I feel I should acknowledge here how amazing my support network is. Some people get cancer and lose their family and friends who can’t deal with it. My family is amazing. I couldn’t get through this without them.

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13 Responses to on being a burden

  1. Saso says:

    cheers to your family!

  2. daleevans says:

    I don’t read cancer blogs as a rule. at fourth stage b/c, but seemingly healthy, i hesitate. but, i just wanted to tell you that, in the middle of all you’re going through, you’re also a writer, a good writer. clear-headed through what must be not only your illness, but jet lag! i really hope these next few weeks hold a turnaround for you. and, when you feel like it, write.

    • Coral says:

      I, too, having stage IV cancer, but “seemingly healthy,” feel as you do, daleevans. But Lindsey IS an amazing writer, as you said. And I, too, am a writer and do not have the courage that she has to be as upfront with all these procedures, etc.

  3. mscottdpt says:


    Speaking from the caregiver’s side, I want to reassure you of how much we want to help our loved ones – friends and family alike. We feel helpless at many times as well and when we can provide even an inkling of help that provides tangible support, whether its making some “tea”, or rubbing one’s back, or going to the doctor’s and taking notes, we will jump at the opportunity because we love you.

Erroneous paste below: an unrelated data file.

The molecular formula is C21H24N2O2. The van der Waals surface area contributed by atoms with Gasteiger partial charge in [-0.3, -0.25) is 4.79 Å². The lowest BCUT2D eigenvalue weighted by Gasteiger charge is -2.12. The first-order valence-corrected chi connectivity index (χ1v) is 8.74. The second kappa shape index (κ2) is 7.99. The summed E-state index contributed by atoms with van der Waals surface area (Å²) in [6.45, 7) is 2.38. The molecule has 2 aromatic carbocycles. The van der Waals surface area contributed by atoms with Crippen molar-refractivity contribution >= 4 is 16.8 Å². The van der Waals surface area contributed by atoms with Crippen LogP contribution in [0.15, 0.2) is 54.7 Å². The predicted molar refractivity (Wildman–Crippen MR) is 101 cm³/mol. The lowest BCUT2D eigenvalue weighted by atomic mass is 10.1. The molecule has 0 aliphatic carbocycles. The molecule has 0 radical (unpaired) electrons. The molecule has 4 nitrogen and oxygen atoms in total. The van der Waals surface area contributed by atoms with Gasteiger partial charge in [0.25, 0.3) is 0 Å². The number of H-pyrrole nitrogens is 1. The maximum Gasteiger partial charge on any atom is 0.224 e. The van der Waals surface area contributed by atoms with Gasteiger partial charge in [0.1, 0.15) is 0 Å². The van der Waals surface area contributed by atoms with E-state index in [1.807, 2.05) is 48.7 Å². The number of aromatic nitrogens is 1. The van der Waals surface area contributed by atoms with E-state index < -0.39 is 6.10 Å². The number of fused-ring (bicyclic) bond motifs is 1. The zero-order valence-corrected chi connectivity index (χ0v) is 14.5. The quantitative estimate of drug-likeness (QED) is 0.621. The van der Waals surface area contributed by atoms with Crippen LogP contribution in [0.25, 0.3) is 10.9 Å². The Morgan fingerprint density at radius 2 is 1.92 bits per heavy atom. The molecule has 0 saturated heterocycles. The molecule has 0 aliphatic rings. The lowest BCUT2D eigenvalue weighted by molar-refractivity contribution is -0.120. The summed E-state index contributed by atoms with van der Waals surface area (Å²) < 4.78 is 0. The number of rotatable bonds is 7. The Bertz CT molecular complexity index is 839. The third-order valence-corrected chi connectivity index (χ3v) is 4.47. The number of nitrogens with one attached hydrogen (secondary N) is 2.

Those who make you or anyone else out to feel like a burden are either selfish, not truly your friend/family, or are scared of their own mortality and need a therapist themselves.

  4. Ken says:

    So glad to hear that you have been feeling better! And you are so fortunate to have such love and support. Your family sounds wonderful! Here’s hoping you continue to feel better every day.

  5. Olaina Anderson says: